Following a second biting incident in his three-year career, the Forest Park Police Department’s police dog, Killian, has been retired.

Police Chief Tom Aftanas said he made the decision after Killian bit a member of his handler’s family last month. In June 2015, a man attending a demonstration at the Bob Haeger All-School Picnic suffered a puncture wound to his wrist after being bitten by Killian.

The Forest Park Village Council approved Killian’s retirement by a 4-0 vote at Monday’s meeting, deeming him no longer fit for public service. Commissioner Joseph Byrnes did not attend.

Aftanas said Killian has performed well in searches of buildings and vehicles and noted the police department has benefited from seizures of cash and drugs that the dog has discovered. Following the 2015 incident, Killian was no longer used in demonstrations.

However, the liability involved has become too much, he added.

If Forest Park needs a police dog’s services, Aftanas said they would make a mutual aid request to neighboring police departments. He said police departments in Berwyn and Oak Park have canine units.

Officer Dan Miller, Killian’s handler, declined an offer to keep the dog, and Killian has been living in a kennel since last month.

Although he did not dispute the decision, Miller said losing his partner of three years is “horrible,” noting he spent more time with Killian than he did with his family over that period. Miller also served as handler for two previous Forest Park police dogs, Bear and Diesel.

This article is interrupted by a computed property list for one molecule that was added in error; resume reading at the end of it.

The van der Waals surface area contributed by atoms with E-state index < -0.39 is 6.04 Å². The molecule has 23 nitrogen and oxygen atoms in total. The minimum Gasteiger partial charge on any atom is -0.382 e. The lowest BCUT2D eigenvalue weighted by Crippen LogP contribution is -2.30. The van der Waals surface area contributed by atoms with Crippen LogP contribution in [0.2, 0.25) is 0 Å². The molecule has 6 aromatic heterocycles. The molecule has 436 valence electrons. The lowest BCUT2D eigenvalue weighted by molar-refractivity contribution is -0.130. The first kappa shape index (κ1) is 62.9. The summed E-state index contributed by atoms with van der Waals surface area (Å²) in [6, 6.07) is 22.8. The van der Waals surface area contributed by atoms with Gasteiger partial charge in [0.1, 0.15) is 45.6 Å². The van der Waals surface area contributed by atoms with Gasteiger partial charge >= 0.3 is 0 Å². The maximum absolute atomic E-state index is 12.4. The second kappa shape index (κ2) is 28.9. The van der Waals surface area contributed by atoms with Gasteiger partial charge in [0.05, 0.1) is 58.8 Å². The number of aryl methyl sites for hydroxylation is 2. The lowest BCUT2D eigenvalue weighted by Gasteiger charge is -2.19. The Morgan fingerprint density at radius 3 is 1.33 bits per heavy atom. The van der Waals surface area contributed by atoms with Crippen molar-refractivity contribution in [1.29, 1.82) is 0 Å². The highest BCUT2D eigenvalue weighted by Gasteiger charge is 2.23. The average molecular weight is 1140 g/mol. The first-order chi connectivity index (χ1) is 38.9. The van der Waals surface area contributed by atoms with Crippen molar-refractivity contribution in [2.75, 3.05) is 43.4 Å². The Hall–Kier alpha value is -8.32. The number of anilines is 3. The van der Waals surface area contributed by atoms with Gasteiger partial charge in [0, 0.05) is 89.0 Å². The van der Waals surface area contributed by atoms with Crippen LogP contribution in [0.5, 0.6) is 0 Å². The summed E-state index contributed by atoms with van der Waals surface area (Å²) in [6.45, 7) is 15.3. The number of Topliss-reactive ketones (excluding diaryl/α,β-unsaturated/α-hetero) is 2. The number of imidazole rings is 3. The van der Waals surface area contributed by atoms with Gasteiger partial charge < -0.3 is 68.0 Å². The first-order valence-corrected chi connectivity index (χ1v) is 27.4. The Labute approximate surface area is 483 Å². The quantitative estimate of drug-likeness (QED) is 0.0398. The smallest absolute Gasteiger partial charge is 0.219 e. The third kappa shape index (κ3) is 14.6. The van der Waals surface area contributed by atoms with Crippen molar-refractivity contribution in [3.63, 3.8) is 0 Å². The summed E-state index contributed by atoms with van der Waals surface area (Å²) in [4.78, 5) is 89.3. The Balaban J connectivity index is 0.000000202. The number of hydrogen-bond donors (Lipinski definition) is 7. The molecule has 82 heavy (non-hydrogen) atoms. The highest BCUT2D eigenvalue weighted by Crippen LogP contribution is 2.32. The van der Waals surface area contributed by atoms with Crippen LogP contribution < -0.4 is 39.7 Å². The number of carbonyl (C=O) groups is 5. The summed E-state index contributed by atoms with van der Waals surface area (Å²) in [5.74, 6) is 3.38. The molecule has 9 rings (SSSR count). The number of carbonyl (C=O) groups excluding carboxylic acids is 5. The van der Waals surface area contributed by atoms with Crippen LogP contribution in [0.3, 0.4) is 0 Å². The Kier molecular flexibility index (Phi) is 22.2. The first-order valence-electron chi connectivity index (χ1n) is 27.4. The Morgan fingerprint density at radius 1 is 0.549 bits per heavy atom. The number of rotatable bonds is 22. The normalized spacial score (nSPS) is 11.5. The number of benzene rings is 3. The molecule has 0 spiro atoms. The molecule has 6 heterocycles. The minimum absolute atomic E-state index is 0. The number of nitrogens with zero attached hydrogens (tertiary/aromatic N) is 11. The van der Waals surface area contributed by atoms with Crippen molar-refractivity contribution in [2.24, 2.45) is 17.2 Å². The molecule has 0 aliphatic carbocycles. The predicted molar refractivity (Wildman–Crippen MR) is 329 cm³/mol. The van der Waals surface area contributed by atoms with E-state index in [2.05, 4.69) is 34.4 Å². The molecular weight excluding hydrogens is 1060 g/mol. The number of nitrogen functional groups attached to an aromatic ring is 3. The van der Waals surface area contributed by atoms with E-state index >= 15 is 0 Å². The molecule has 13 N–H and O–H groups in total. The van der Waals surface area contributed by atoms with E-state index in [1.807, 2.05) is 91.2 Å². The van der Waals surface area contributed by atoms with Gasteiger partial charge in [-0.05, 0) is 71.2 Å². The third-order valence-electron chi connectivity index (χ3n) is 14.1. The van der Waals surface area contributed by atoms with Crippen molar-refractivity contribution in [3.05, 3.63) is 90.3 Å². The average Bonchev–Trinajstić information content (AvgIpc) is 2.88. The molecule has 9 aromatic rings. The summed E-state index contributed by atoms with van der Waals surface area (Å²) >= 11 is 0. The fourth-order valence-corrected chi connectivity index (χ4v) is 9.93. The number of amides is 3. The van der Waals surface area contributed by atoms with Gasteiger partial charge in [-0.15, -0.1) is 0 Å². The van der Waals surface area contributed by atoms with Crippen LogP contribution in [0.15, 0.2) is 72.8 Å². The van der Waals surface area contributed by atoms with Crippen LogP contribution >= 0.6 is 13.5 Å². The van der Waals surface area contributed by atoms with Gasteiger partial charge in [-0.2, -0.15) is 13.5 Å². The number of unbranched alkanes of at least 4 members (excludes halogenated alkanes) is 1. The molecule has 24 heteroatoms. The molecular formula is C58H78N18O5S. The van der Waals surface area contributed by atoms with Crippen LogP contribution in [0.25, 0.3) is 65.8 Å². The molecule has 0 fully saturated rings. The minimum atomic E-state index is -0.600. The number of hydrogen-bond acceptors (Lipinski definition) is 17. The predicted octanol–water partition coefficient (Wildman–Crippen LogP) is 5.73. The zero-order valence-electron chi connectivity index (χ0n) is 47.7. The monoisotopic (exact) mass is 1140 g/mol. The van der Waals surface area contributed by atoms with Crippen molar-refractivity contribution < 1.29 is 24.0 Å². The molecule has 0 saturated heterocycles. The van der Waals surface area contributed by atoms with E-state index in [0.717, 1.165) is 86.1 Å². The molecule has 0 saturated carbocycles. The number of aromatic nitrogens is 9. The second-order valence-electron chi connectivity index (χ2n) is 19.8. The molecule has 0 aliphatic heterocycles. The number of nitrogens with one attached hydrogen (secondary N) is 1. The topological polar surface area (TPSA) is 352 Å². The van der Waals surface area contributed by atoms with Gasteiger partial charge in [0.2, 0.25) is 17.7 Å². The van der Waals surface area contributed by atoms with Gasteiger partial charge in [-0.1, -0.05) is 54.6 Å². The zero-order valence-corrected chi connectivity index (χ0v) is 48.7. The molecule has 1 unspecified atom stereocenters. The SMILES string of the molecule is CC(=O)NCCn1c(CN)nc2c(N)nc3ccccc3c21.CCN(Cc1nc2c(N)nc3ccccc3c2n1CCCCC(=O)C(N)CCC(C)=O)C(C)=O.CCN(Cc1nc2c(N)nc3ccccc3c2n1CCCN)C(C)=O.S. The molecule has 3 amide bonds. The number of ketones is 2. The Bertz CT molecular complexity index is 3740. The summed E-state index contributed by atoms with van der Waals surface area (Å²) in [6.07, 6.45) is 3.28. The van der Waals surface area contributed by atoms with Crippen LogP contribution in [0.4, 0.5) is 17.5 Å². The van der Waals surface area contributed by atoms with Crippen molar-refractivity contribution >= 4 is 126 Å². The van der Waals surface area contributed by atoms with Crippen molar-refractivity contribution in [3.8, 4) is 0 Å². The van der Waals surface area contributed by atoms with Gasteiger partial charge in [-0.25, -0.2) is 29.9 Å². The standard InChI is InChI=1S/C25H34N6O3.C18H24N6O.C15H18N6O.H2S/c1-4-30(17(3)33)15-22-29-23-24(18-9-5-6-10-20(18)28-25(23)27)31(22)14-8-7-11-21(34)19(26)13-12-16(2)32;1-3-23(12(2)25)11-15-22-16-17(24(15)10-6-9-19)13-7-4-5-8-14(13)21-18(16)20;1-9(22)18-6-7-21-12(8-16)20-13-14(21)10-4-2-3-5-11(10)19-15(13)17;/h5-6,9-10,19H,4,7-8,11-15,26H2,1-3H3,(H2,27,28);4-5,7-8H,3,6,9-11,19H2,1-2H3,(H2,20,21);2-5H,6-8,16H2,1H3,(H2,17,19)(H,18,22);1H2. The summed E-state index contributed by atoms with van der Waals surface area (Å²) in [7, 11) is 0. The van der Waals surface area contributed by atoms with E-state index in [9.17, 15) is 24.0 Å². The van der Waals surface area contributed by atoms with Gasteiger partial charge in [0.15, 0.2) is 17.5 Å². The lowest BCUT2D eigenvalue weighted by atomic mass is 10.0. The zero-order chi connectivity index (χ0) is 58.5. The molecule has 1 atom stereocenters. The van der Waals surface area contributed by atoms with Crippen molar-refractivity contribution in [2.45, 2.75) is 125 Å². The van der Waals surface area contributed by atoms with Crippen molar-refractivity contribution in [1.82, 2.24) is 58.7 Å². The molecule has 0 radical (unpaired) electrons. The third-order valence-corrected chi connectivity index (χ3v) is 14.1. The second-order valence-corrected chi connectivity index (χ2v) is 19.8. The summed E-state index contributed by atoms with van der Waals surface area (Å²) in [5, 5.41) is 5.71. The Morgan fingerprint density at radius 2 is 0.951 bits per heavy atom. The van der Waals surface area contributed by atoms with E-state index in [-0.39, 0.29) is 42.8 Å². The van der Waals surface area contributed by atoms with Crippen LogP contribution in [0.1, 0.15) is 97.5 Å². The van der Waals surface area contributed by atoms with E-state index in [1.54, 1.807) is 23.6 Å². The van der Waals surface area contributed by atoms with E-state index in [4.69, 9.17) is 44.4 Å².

Aftanas said the department has had police dogs on and off since Hammer joined the force in the 1990s. Diesel stayed with Miller after his retirement for medical reasons in 2014. Another police dog named Sam was also on the force for six years between Hammer and Bear.

Miller also spoke highly of Killian’s police work.

“He was phenomenal, which just makes it harder,” he said, noting Killian apprehended seven or eight suspects; assisted with seizure of $3 million in drug money; and assisted in the seizure of weapons and drugs, including marijuana, ecstasy, heroin and cocaine.

Miller said he and Killian spent over 16 hours per month training to maintain certification from a number of organizations, including the North American Police Work Dog Association and Delaware County in Indiana.

Stacey Vanderkam, who lives in Lansing and serves as an officer with the Matteson Police Department, will purchase Killian for $1. Aftanas said Vanderkam, who is a military veteran, met Killian at the kennel where he is staying. Aftanas added he believes Killian will be Vanderkam’s pet and not used for police work.

Miller said he made Killian’s availability known to other police departments, two of which expressed interest, but he could not arrange for the animal to continue his law enforcement career.

Aftanas said no decision has been made regarding replacing Killian but said he will investigate the possibility.

Miller said he’s “pushing” for another police dog, noting, “I love it.”

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